MEF is releasing two Lifecycle Service Orchestration software development kits that include standardized open APIs for orchestrating connectivity services across and within multiple service providers, breaking through the proprietary barriers to provision Ethernet across service providers.
These two SDKs, which include LSO Sonata SDK and LSO Presto SDK, are part of a broader effort by the MEF to simplify the Ethernet ordering process.
While service providers have had to order wholesale Ethernet from one another to satisfy off-net requirements for business customers, the reality is that the process can be very time-consuming.
“In the LSO reference architecture that we defined in within the MEF 55 specification, there are seven reference points which are conceptual boundary points in the ecosystem,” said Daniel Bar-Lev, director of the office of the CTO at MEF, in an interview with FierceTelecom.
The interprovider and intraprovider LSO APIs included in these new SDKs are now available for experimental use by MEF members and associated MEF programs.
Simplifying multiprovider Ethernet provisioning
With the LSO Sonata SDK, MEF hopes to help service providers provision Ethernet services across wholesale partner networks to fulfill out-of-territory requirements for business and carrier customers. Using ONF’s TAPI model for network resource activation and topology, MEF expects to publish the LSO Sonata NRP (Network Resource Provisioning) Interface Profile Specifications (IPSs) in a future release. In the first release, the LSO Presto SDK that includes the LSO Presto NRP API for Packet WAN implementations is now available on the MEF-Git.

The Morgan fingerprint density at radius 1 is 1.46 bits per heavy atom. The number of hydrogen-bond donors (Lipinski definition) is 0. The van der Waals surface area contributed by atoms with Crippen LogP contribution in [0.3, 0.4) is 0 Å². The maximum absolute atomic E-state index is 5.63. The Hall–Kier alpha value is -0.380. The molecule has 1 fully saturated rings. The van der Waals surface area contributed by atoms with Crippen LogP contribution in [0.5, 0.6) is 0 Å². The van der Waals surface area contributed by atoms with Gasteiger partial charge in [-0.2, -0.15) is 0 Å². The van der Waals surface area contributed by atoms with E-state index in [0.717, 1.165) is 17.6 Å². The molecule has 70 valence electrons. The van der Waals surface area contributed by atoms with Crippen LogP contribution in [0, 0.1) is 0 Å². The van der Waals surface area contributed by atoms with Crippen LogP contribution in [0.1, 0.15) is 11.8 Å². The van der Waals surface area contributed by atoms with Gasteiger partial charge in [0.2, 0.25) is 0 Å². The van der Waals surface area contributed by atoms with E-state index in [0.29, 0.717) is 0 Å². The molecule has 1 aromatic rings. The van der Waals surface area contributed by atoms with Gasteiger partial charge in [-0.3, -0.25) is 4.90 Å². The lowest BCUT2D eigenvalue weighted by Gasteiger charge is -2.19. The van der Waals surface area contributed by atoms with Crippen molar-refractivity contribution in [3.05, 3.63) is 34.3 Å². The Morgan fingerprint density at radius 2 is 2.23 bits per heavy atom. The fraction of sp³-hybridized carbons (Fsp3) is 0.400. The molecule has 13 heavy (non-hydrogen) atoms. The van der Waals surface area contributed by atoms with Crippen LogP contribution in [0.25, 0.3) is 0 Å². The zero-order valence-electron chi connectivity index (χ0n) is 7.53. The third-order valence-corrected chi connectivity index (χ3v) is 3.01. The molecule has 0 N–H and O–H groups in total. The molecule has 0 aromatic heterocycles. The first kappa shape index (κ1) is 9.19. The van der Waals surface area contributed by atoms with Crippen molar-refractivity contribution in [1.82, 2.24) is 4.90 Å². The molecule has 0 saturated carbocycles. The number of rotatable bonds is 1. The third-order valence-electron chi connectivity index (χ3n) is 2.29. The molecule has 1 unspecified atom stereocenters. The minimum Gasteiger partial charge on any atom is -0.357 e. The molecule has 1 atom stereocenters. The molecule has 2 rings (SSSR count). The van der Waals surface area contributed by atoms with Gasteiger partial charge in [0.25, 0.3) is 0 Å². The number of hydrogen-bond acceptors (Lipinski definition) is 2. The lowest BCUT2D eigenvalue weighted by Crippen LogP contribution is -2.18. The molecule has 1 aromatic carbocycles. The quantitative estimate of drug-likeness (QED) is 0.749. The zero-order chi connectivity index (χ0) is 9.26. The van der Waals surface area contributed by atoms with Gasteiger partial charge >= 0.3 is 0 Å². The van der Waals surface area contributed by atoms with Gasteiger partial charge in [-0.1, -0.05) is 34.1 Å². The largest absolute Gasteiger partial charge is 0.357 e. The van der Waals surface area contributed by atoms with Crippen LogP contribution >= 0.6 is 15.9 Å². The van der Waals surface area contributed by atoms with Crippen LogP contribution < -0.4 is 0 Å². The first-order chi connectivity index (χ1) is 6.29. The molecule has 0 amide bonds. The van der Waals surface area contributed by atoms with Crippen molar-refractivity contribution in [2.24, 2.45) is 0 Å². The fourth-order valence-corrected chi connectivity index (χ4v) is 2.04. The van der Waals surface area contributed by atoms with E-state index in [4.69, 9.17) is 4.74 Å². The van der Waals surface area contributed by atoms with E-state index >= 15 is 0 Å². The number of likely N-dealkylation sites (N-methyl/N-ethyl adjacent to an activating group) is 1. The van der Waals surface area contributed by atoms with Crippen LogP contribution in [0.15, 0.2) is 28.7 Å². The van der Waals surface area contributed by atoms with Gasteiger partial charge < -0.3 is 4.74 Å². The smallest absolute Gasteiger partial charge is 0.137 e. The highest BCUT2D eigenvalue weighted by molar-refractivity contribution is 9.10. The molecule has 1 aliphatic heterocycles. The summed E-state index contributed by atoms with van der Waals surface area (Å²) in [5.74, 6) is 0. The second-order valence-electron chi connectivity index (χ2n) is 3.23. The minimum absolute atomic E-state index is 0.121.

“What characterizes LSO Sonata and the API is it’s that point between the service provider and the wholesale activity service partner domain where transactional types of interactions,” Bar-Lev said. “We’re talking about ordering, provisioning, and checking the availability of services for the particular location.”
While in some cases the process to order wholesale Ethernet could be automated, today it is largely manual. This results in lengthy times to have orders fulfilled.
“When it’s manual, we’re talking about transactional activities stretching out over months for Carrier Ethernet,” Bar-Lev said. “Automating that brings it down to minutes and is a huge impact for everyone working in manual mode.”
Bar-Lev added that while not every service provider is working in a manual ordering mode, service providers must write specialized APIs for every wholesale arrangement.
“They still have to write spoke APIs for each partnership they have, and that’s pretty wasteful,” Bar-Lev said.
The open LSO Sonata API standardization effort is being conducted within MEF in accordance with the LSO Reference Architecture and Framework and in partnership with TM Forum. Sonata is not just an experimental element.
LSO Presto already has support and input from various large traditional service providers and vendors. AT&T, Orange, Colt, CenturyLink, PCCW Global, Amdocs, DGIT Systems, Ericsson, iconectiv, Iometrix, and MEF software developer community members from Technion University contributed to the development of the LSO Sonata SDK release and/or demonstration of its related LSO Sonata APIs.